Smith College Lawn 3-27-12
My walk across the sunny Smith College Campus yesterday was a golden spring garden.
Who can identify this flower growing in the lawn?
'February Gold' narcissus
Magnolia at Lyman Plant House
Corylopsis glabrescens - Winter hazel
Dandelion - even at Smith College
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Tags: Blooming shrubs, Bulbs, Our Community
Bulbs, Lawns, Spring, Wordless Wednesday | Pat March 28, 2012
By Donna B., March 28, 2012 @ 8:43 am
@ the plant identification: http://en.wikipedia.org/wiki/Ranunculus_repens
It’s a VERY invasive member of the Ranunculus family. Very pretty, but very evil at the same time… [a dense groundcover for a shady area may seem like a good thing, but beware!]
Oh, that plant house… it looks so lovely w/ the magnolia! ♥
By Lea, March 28, 2012 @ 9:34 am
Thanks for the college tour! Beautiful flowers! Even the dandelion has pretty flowers and interestingly shaped leaves. My favorite is the magnolia buds and blooms against the deep blue sky!
By Erika, March 28, 2012 @ 10:07 am
Beautiful photos, especially the magnolia! Thanks for dropping by Erika’s Wordless Wednesday
By Pat, March 28, 2012 @ 11:12 am
Donna – thank you so much for the plant ID. I will beware – and your comment will be a warning to others.
Lea – It was a beautiful day – if chilly. today we had hail! Briefly.
Ericka – The magnolias are just lovely.
By Pat, March 28, 2012 @ 11:13 am
Donna – I just looked at the wiki link – and I think we don’t have the ID yet. The leaves are quite different.
By Island Threads, March 28, 2012 @ 4:19 pm
I think the little yellow plant is Celandine over here in the UK it’s a native not sure if it is where you are, here’s a link to lesser Celandine
just followed the link Donna gave and no it’s not creeping buttercup another British native,
some beautiful flowers looks like it was a lovely walk, Frances
By Pat, March 28, 2012 @ 6:25 pm
Frances – I think you are correct. Lesser Celandine, Ranunculus ficaria it is. I’ve counted petals, and the foliage is just the same. Thanks for visiting and answering my question.
By Diane@BibliophileBytheSea, March 28, 2012 @ 6:38 pm
Such a pretty campus. Love the lake and gardens…it’s been a while.
By Sara, March 28, 2012 @ 8:51 pm
Yes, the little yellow flower is Lesser Celadine also known as fig buttercup. VERY invasive.
By Sally Conant, March 29, 2012 @ 7:11 am
Is the ground cover a marsh marigold? This is in the buttercup family.
By Pat, March 29, 2012 @ 7:35 am
Lesser celandine, Ranunculus ficaria is the yellow flower. Wikipedia has a good photo. http://www.google.com/imgres?imgurl=http://upload.wikimedia.org/wikipedia/commons/thumb/0/00/RanunculusFicaria.jpg/240px-RanunculusFicaria.jpg&imgrefurl=http://en.wikipedia.org/wiki/Lesser_celandine&h=25
By Pat, March 29, 2012 @ 7:36 am
sally – I have marsh marigold growing at the edge of a stream. It really needs that wet, and it is a bigger plant. Equally bright and beautiful.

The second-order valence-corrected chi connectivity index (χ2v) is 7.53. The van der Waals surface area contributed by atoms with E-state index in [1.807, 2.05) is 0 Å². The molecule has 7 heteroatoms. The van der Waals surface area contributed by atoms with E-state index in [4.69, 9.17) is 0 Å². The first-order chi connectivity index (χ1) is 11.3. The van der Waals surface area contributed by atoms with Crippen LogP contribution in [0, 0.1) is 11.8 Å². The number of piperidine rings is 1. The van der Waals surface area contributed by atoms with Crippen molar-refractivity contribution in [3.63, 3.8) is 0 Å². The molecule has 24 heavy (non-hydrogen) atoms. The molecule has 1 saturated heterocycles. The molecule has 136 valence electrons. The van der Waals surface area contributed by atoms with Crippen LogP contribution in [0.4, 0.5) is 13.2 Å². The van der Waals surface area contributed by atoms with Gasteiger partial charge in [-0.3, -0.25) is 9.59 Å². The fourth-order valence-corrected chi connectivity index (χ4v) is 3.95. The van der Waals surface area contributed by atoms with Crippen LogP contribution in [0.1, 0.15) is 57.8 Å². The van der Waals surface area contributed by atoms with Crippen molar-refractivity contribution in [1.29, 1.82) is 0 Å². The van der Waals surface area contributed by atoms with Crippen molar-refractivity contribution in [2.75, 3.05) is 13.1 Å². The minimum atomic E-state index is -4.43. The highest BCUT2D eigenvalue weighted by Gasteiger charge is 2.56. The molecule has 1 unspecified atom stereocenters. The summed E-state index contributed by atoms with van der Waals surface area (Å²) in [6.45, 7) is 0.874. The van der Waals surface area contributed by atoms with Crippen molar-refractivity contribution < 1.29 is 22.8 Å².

By Donna B., March 29, 2012 @ 9:27 am
Then a friend of mine gave ME the wrong ID! hahah!
She has this growing in the shade of a large area of Beach Plum. I asked what it was, because it was so pretty but blooming in the shade! She said it was a creeping buttercup! I apologize for the improper ID – but now I can go to her with the right answer! hehee!
This is why I love plant communities. ♥
By Layanee, March 29, 2012 @ 10:24 am
PAT: Someday, I will meet you there for a tour.
By Island Threads, March 29, 2012 @ 3:10 pm
Pat glad to help, it’s a wild flower I like but does spread, I have a double celandine under some pines and it is very well behaved and plays nicely with the other plants,
Donna B in the shade of a large tree or woodland edge is where celandine is happiest so your friend has the perfect place for it, in the right place it makes a lovely ground cover,
By Pat, March 29, 2012 @ 4:37 pm
Donna B. I looked up ‘creeping buttercup’ which is VERY similar but the leaves are more cut and the blossom only has five petals, not eight. Both are ranunculus, have similar growth habits and both are invasive. It is great to have so much help with this ID.
By Island Threads, March 30, 2012 @ 3:33 am
hello Pat and Donna B, I have creeping buttercup in my garden and I treat it as a weed in most areas because if I don’t it will take over, the leaves of these 2 plants are very different, not only is buttercup cutleaf but it is flat where as celandine is glossy it was the shine on the leaves in your photo that first told me it was probably celandine also celandine flowers in spring buttercup flowers in summer and autumn, there is another plant with similar habits and a buttercup like flower call here Silverweed it has lovely fern like silvery leaves,
I’ll shut up on the subject now Frances
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